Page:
Would you marry your spouse BEFORE going on your first date? Probably not! In the business world, a contract manufacturing agreement is the equivalent of a marriage certificate. If you sign one without first going on several dates with your partner, you could get yourself into a bad relationship that is hard to break.
Here are some essential dating questions that you should have your prospective partner answer before you think about getting a ring:
Are you capable of protecting my company’s intellectual property?
Will all factors of your pricing be transparent?
Is your organization financially stable and capable of meeting my demand?
Can you provide novel solutions to common problems that I may experience?
To what extent do you employ lean manufacturing processes?
What do past clients have to say about you?
As with any dating couple, transparency is key at this stage. When you get the answers to these questions, you should also expect to receive some supporting evidence. Once you determine that you want to move beyond dating, it is time to consider the marriage certificate, or in this case the Contract Manufacturing Agreement (CMA).
The pillars for maintaining a healthy relationship include communication, consistency and accountability. To achieve this with a contract manufacturer will require regular check-ins and a clear process for identifying, reporting and resolving issues quickly.
To ensure that you set up a good marriage, ensure that your CMA contains these 7 key elements:
Non-disclosure Agreements (NDA): Prevent your soon-to-be spouse from spilling your secrets to those that come after you. Apple, for example, will always include an NDA in its contracts with third-party manufacturers to ensure that they have the element of surprise when revealing their latest products. If Apple makes this a standard part of their agreements, then you should too!
Licensing Agreements: Without a licensing agreement, the contract manufacturer cannot legally manufacture a product. The licensing agreement is a crucial part of the CMA as it protects the contract manufacturer from receiving a lawsuit for trademark infringement.
Purchase Orders (POs): You can establish specific terms of the transaction with the contract manufacturers through individual POs.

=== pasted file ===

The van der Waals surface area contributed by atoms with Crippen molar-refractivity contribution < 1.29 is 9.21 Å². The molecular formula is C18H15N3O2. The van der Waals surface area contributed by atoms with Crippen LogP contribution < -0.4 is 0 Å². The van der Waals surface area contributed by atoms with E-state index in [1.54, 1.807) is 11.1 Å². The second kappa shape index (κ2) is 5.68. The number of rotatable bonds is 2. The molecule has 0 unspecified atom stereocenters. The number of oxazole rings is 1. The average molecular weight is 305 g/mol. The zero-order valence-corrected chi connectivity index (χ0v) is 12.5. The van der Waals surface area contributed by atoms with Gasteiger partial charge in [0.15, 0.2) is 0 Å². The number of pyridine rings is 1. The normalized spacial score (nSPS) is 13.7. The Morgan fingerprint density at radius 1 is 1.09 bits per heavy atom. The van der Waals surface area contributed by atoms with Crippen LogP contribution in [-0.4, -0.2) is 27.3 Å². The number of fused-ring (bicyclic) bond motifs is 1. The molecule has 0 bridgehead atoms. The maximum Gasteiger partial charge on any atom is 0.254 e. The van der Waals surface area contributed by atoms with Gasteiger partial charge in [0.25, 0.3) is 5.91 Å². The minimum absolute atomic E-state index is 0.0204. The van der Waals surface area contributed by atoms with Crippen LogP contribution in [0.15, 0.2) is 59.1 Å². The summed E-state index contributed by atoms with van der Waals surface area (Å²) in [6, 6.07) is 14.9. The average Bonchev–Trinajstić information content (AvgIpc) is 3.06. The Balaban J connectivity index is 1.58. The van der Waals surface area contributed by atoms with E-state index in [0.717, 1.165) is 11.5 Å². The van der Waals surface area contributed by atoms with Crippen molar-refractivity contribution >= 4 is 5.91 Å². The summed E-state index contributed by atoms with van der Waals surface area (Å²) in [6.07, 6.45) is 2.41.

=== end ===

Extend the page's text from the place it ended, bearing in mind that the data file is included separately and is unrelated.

Quality Standards: To ensure that the contract manufacturer maintains high-quality products and services, include stipulations related to quality standards. This saves time and effort in the long run and reduces the possibility of receiving sub-par products.
Supply Chain Agreements (SCA): If your product requires further processing steps beyond a particular contract manufacturer, the CMA should include an SCA, which will improve efficiency and enable communication throughout the production process.
Essential Processes: Oftentimes, contract manufacturers produce goods that go into various industries. To ensure that your contract manufacturer understands your products and commercial market, the CMA should define the terms for key processes including delivery, lead times, invoicing, and payment. Outlining the processes and defining the terms ahead of time will help to avoid headaches and frustration on both sides.
Termination Clauses: This by far is the most important element of the CMA. To prevent a messy divorce, the CMA should address what happens when the relationship ends. The CMA should directly outline the circumstances in which the contract can be terminated (ie breach of the agreement or insolvency), and what happens to patents and intellectual property.
Before you start a CMA, you can review example manufacturing agreements to get a full view of their features to ensure your chance of success. Don’t let the price from your contract manufacture be the only determining factor for your decision to work with them.
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References for this article: Intran; Upcounsel; Thomas Net.
Copyright 2020 August Brown, LLC